VentureBox is a business accelerator in Bend, Oregon, where I live. Each accelerator is a little different, so let me give you some background.
Business accelerators are different than business incubators (which focus on product ideas) primarily because all of our founders already have a business concept and a basic “pitch” of what their business is and what problem it solves. Last December (2011) we started with 37 businesses applying to VentureBox and through our vetting process we selected 7. Most are all in the “Early Concept”, pre-revenue stage. We have high-tech web based SaaS products, a mobile app and one physical product in medical devices. The VentureBox class meets every Wednesday from 3-8pm for a class and workshop. Each week we teach, then have a workshop on what they just learned and apply it to their business concept. Then they go home with homework and goals for the week.
The course runs for 12 weeks and concludes with an investor day where Angel Investors get to meet the companies and hear their pitch. The cost for each company to attend the course is $1,500 plus 2% founder equity. The business community in Bend, Oregon, was kind enough to step up and sponsor each of the 7 companies so none of the Founders had any out of pocket expenses to participant in the program.
VentureBox’s executive director is Jim Boeddeker (JimBo) who I met after the Bend Venture Conference last October. He is a servant leader, and coach, over a pool of past founders and local business leaders who make up the Mentor team. Not an easy job managing all of us type A personalities, but he makes it look easy. The Mentor team is experienced and deep. It’s made up of Founders, Subject Matter Experts, creative and talented individuals who have a passion for startups.
The business model is pretty simple. VentureBox has two groups: Investors and non-investors. Investors have invested cash in the company to cover the first two years of estimated administrative costs. Non-investors are pledging sweat equity and time in the Mentor program. The 2% equity from each company is placed in a pool and then divided fairly between all involved in the program.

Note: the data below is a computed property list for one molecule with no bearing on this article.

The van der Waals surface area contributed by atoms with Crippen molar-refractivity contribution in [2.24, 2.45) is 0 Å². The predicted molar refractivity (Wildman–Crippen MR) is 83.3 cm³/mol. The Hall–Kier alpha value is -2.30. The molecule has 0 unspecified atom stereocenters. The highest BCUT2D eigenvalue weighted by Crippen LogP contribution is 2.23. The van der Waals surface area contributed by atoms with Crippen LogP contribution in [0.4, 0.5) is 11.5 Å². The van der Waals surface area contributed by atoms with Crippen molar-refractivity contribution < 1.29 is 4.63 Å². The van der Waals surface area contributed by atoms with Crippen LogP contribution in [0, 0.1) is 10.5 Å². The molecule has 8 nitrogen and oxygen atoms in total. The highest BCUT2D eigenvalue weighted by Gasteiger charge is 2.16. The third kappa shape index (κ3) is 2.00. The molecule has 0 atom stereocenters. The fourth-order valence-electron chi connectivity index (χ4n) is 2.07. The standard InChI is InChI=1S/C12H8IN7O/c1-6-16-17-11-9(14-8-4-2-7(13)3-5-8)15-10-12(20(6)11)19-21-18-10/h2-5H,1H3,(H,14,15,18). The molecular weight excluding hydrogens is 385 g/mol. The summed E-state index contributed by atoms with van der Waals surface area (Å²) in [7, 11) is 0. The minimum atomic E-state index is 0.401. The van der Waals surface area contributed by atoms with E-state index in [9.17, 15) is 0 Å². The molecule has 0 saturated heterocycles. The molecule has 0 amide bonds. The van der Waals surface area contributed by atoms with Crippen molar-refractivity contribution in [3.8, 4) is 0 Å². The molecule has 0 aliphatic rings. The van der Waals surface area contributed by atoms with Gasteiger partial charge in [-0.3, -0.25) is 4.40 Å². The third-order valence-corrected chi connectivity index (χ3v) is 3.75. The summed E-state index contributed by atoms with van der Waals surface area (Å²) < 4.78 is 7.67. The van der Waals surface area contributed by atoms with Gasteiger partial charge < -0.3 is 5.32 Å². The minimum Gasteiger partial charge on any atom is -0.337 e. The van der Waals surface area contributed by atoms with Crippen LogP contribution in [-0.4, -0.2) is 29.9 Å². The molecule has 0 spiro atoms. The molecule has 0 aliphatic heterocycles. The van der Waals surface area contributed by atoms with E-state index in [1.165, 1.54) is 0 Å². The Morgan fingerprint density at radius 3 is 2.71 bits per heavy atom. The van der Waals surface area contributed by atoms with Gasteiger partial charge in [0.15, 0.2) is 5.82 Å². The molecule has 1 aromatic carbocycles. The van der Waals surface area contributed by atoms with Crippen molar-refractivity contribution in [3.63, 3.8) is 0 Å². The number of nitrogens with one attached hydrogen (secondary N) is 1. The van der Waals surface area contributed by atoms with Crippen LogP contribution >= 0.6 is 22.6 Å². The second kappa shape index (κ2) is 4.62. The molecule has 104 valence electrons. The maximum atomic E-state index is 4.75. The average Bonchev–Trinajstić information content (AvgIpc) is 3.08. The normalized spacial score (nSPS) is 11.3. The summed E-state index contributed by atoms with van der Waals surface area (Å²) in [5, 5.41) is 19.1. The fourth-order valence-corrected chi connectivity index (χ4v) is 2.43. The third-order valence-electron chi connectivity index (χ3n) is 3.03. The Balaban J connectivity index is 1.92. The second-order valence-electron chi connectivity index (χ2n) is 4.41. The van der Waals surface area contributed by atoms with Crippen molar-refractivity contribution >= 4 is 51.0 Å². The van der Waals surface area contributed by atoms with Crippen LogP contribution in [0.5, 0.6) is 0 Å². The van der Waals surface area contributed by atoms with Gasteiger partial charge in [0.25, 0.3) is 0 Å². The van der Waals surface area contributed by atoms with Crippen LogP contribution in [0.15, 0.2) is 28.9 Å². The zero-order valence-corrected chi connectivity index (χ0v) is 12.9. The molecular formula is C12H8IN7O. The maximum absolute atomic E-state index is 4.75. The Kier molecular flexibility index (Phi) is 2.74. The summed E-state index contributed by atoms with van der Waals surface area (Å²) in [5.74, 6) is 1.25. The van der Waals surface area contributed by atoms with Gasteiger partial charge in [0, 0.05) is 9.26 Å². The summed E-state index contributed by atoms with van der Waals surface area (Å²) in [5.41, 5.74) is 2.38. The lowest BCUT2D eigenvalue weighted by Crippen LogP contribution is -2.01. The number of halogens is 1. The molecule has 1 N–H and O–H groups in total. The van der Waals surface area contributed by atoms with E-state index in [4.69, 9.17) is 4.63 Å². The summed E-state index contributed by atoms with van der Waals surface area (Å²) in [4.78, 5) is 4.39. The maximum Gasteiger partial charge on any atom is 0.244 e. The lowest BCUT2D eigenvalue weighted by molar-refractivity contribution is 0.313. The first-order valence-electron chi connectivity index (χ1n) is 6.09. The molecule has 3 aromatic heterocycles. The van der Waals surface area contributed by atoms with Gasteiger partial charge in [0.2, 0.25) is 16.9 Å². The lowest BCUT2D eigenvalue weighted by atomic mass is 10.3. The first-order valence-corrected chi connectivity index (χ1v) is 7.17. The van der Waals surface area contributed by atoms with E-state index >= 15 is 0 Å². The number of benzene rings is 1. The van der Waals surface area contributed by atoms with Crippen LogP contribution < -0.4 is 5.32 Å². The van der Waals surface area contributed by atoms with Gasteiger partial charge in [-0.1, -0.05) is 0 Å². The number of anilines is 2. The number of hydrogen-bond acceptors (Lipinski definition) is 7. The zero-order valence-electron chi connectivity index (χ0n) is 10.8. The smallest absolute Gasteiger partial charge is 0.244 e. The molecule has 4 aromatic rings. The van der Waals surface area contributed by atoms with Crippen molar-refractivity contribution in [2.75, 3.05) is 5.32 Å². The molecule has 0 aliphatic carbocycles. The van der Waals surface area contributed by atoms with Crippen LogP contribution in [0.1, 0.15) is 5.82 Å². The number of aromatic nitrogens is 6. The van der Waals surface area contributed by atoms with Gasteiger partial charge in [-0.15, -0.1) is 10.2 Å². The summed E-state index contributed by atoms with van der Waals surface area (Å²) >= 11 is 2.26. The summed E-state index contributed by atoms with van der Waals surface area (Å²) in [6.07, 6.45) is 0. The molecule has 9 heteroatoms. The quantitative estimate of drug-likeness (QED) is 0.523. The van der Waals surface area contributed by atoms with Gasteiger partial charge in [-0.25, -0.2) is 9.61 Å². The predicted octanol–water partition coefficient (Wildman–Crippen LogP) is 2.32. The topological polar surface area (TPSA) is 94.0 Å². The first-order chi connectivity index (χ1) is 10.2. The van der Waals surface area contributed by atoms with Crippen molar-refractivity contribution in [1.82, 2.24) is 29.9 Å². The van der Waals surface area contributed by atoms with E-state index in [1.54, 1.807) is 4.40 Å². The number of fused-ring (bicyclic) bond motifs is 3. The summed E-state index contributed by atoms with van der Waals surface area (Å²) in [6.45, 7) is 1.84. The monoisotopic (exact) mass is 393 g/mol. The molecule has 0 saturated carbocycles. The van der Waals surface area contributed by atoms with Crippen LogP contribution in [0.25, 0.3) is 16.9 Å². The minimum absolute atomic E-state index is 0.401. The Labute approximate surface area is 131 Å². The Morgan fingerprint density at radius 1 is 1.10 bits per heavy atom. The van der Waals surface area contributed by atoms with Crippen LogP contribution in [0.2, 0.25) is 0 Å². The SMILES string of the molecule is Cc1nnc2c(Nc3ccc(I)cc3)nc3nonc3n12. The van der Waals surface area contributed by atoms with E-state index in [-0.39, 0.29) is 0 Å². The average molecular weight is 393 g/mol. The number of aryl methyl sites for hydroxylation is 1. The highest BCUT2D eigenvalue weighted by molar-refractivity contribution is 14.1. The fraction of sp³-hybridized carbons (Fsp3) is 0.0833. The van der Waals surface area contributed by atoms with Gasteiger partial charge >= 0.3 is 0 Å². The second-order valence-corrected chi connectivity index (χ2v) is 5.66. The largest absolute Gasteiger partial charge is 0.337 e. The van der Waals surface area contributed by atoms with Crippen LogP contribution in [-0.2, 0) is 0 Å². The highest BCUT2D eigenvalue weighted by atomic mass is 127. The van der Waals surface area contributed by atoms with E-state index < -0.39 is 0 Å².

Each company going through the VentureBox program has access to the entire Mentor team. Wednesday is a big learning day, but the majority of the learning happens outside of the classroom where the Mentors meet with the companies over coffee or lunch and block and tackle through the goals for the week. I think the Mentors is VentureBox’s secret sauce and they have recruited some great people. I’m proud to be a mentor and investor in VentureBox.
It’s also important to note that VentureBox is also a startup. We spent October to February working on the structure, training curriculum, facilities, sponsorships, marketing and vetting process for our first VentureBox class which started on February 15th, 2012. We’re eating our own dog food and at times haven’t liked the taste, so we’ve done some minor pivots and continue to fight for feedback on what is working and where we need to improve. VentureBox’s foundation is built on Steven Blank’s “Customer Development” framework with Eric Reis’s Lean Startup principles layered on top. So we’re in continuous development mode, calling audibles every single day.
Well, there you have it. If you have any questions on VentureBox please don’t hesitate to use the comment feature below and I’ll be happy to answer them. You can contact JimBo via the VentureBox Website as well.
Now that you have a primer on VentureBox, I plan to blog my observations each week in future blog posts.